3.10.2014

One Dozen Homemade Soy Candles for My Emergency Storage! (Super cheap and easy)




Spring has sprung!  And with it comes horrible thunderstorms, tornadoes, straight-line winds, downed trees and power outages!  Prepared as I am with flashlights as well as a Goal Zero Light-A-Life LED Lamp and the Escape 150 Kit to power our laptop computer, cellphones, and a small tv; a nice stock of candles was something on my 'to do' list for the past year.  Now, I could have bought a bunch of cheap candles at the store, but what I wanted was a good quality, long lasting candle without funky or cheap fragrances.  Dollar store candles burn QUICKLY and last barely 2 hours.  I wanted something that would burn for a long time and burn clean.  Thus, my reasoning for looking into homemade soy candles.  Good quality, but by making them myself I could pay about $1.50 per candle verses the $10-18 a retail store would want.

I didn't follow any recipe or worry about how others make theirs - I simply thought about it, and got creative with what I wanted and how to do it.  Someone might have a better idea how to do part of it but I'm thrilled with how they turned out as well as my process and I do plan on doing another dozen the same way next month.

First:  I chose cheap canning jars I bought at Walmart.  The MainStays brand is made in China.  China goods are cheaply made and I'd be nervous about the glass standing up to breakage in the 45 minute water baths or to pressure canning, but for candles?  Bring it on.  Cheap... and they are not coming into contact with my food.)  A box of 12 will set you back about $7.  I bought 1/2 pint size this time and will do pint size my next go round.  You can use Mason or Ball jars if you have them or ANY glass container.  (I have a second candle making post coming soon about reusing candle jars and containers and recycling them).

Second:  The wax.  Cheap wax burns cheap.  It burns FAST. I wanted a decent, clean burning wax that would last many hours and burn bright but burn slow.  I also wanted enough wax to make unscented emergency candles as well as homemade scented candles for daily use so a good quality 'scent throwing' soy wax is what I looked for.  (Milliard Natural Soy Wax with Soy Based Additives - Superior Scent Throw)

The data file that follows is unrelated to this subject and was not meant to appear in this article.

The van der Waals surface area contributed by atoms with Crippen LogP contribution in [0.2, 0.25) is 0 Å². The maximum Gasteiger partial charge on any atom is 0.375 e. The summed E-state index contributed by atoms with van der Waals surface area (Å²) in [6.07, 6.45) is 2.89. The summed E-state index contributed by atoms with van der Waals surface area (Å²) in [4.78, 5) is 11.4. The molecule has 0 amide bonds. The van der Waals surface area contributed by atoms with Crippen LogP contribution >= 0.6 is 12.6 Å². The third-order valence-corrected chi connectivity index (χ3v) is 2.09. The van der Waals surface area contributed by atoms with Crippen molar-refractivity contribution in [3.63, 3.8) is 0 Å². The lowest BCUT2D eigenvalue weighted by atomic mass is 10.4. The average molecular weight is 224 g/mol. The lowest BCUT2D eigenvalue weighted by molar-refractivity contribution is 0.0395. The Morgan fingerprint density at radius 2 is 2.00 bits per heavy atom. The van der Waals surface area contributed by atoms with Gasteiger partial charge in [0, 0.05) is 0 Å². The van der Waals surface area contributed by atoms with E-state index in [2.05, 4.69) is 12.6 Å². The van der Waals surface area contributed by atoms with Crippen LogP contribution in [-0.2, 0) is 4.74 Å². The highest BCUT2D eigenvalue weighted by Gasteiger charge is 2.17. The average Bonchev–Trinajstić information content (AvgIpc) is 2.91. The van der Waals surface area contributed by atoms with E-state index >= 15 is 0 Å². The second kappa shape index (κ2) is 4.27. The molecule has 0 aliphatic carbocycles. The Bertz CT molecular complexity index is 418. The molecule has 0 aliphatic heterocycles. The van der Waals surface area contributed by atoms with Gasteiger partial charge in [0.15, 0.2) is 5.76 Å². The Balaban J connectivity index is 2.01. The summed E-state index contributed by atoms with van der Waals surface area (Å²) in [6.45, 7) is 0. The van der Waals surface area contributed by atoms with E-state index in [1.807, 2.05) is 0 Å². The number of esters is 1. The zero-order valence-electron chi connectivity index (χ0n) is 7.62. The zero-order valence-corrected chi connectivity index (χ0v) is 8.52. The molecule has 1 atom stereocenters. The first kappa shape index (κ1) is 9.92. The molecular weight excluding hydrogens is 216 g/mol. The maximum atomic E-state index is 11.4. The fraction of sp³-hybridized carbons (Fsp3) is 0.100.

Third:  Wicks.  Boy did I have to research these.  Oh, I found them quick enough, but I had no idea there were so many CHOICES in wicks.  I went to Walmart, Michael's and Target on a search for wicks and ended up ordering two different sizes from Amazon - that were pre-cut and pre-inserted in metal disks.  I bought a bag of large and a bag of medium.  In the end, I used medium for my canning jar candles and I'm very happy with my results.  The large were used for the 'recycled' candles I made in larger containers (post coming soon).  (Wicks:  CandleScience Natural Candle Wick, Medium, 50 piece)


Fourth:  OTHER STUFF.  These are things I used in making the candles.  I sat and stared at the candles and thought about how to put everything together and this is the process I came up with.  You can do them however you wish!  Basically you are going to melt the wax (double boiler, microwave, up to you!).  Pour the wax.  Add the wicks.  Keep them straight while the candle hardens.  Seal and store.

Needed:
Wax
Jars or containers
Wicks and metal disks to help them stand and stay stationary as the candle burns
Hot glue gun
Straw
Glass container to melt the wax in or a bowl if you use a double boiler
Nail or screw to punch hole in lid (IF YOU WANT - optional - you'll see in a moment)



Use the hot glue gun to adhere the metal disk to the bottom of the jar. Thread the wick into a straw for easy placement.

Using the straw to put the wick in place on the hot glue dab.

I decided to punch a hole in the lid to hold the wicks stationary during setting up.

I also swapped out the new, nice lids for some old canning lids I had. No reason to waste the 'new' lids on candles.

I simply poured wax flakes into a container and microwaved it until half melted, then stirred until it all melted.

I put the lids on with the wick threaded through to hold it in place while the candle hardens.

This worked perfectly!  The wicks were straight and perfect.


After the candle set up I trimmed the wicks down.


This is the wicks and soy wax flakes.  I bought 10 lbs.  I used about half of it.  So, just under 5 pounds made just over a dozen (12) candles.





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